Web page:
6 Matching Annotations
  1. Sep 2022
    1. Our difficult journey ends in acceptance. Not an acceptance of hope-lessness but an acceptance that our familiar nationcentric way of thinking nolonger serves us and we can let it go. Acceptance, then, is not a capitulationbut a new liberation: we learn to see ourselves and the world with freshworldcentric eyes.

      !- similiar to : Ascent of Humanity - Birthing process - Birth to a new worldview - Cannot stay where we are or risk being stillborn - must go through the dangerous journey of birth - what once nurtured us can now destroy us if we stay

    2. The problem is that adopting new thinking means first loosening andletting go of our existing way, and this involves a terrifying transition.Rather like the mythological bird the phoenix that first had to die andturn to ashes before being reborn, new life can only arise when somethinghas been let go. We have to go through a grieving process for what we arelosing, similar to the one we might experience if someone close to us dies.It can be thought of as a difficult journey – painful but necessary

      !- similiar to : Charles Eisenstein - Ascent of Humanity has same theme - http://ascentofhumanity.com/text/



  2. Jul 2022
    1. The lesson of fallen societies is that civilization is a vulnerable organism, especially when it seems almighty. We are the world’s top predator, and predators crash suddenly when they outgrow their prey. If the resulting chaos unleashes nuclear war, it could bring mass extinction in a heartbeat, with Homo sapiens among the noted dead.

      The maladaptive cultural evolution of our species has led us to the height of human technological and economic prowess as well as the height of ecological disaster. This can be interpreted as the result of linear vs nonlinear thinking, simplistic modeling vs complex modeling and reductionistic approach vs a systems approach. An attitude of separation engenders a controlling attitude of nature based on hubris, instead of humbling ourselves at the vast ignorance each of us and also collectively we have about nature. Design based on a consistent attitude of willful ignorance is sure to fail. Then Ascent of Humanity will lead to a trajectory of its own downfall as long as that ascent depends on the cannibalization of its own life support system based on ignorance of our deep entanglement with nature. http://ascentofhumanity.com/text/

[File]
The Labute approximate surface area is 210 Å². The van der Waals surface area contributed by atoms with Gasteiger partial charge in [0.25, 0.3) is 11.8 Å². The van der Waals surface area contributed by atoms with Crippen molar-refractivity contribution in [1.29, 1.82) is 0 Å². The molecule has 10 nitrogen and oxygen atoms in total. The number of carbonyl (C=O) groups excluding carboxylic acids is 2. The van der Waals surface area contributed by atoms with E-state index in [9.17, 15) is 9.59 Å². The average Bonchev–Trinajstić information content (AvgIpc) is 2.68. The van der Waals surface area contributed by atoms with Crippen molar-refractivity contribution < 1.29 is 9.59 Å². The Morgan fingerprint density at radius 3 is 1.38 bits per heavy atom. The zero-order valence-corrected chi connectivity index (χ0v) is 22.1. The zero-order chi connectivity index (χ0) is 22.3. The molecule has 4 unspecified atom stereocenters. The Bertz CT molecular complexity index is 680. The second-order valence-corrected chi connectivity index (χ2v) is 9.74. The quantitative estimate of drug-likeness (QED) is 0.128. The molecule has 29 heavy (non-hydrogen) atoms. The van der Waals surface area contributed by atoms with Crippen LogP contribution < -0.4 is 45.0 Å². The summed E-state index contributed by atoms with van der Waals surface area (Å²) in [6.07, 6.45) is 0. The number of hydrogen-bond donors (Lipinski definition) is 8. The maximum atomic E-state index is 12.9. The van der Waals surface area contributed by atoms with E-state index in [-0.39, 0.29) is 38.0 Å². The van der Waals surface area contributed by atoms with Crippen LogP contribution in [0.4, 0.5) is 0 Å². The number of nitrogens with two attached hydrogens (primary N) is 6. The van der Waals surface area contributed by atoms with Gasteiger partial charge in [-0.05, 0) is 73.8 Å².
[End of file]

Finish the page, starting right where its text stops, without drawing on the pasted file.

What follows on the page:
3. Oct 2021
    1. Interview with Erik Adigard about our collaboration on the eleprocon epiphany since its inception back in 1979 and thoughts since then. Sitting outside the original Dolphin Farm Studio where genesis ignited.

      Each day, there seem to be so many epiphanies. That shift in awareness feels overwhelming. I’m not sure what to do with these realizations, as the next right thing is often uncertain and ambiguous. Charles Eisenstein is drawing me into an exploration of sacred economics.

    1. On Saturday, October 9, after our World Weavers conversation on the topic Matter is Derivative of Consciousness, I was exploring Value Village, a thrift store in Chilliwack, with my wife, Jayne. I came across a book that fits with the theme for our World Weavers conversation on October 23: Shifting from an attention economy to an intention economy.

      Sacred Economics

      By Charles Eisenstein

      Sacred money, then, will be a medium of giving, a means to imbue the global economy with the spirit of the gift that governed tribal and village cultures, and still does today wherever people do things for each other outside the money economy.

      Sacred Economics describes this future and also maps out a practical way to get there. Long ago I grew tired of reading books that criticized some aspect of our society without offering a positive alternative. Then I grew tired of books that offered a positive alternative that seemed impossible to reach: “We must reduce carbon emissions by 90 percent.” Then I grew tired of books that offered a plausible means of reaching it but did not describe what I personally, could do to create it. Sacred Economics operates on all four levels: it offers a fundamental analysis of what has gone wrong with money; it describes a more beautiful world based on a different kind of money and economy; it explains the collective actions necessary to create that world and the means by which these actions come about; and it explores the personal dimensions of the world-transformation, the change in identity and being that I call “living in the gift.”

      (Page XIX)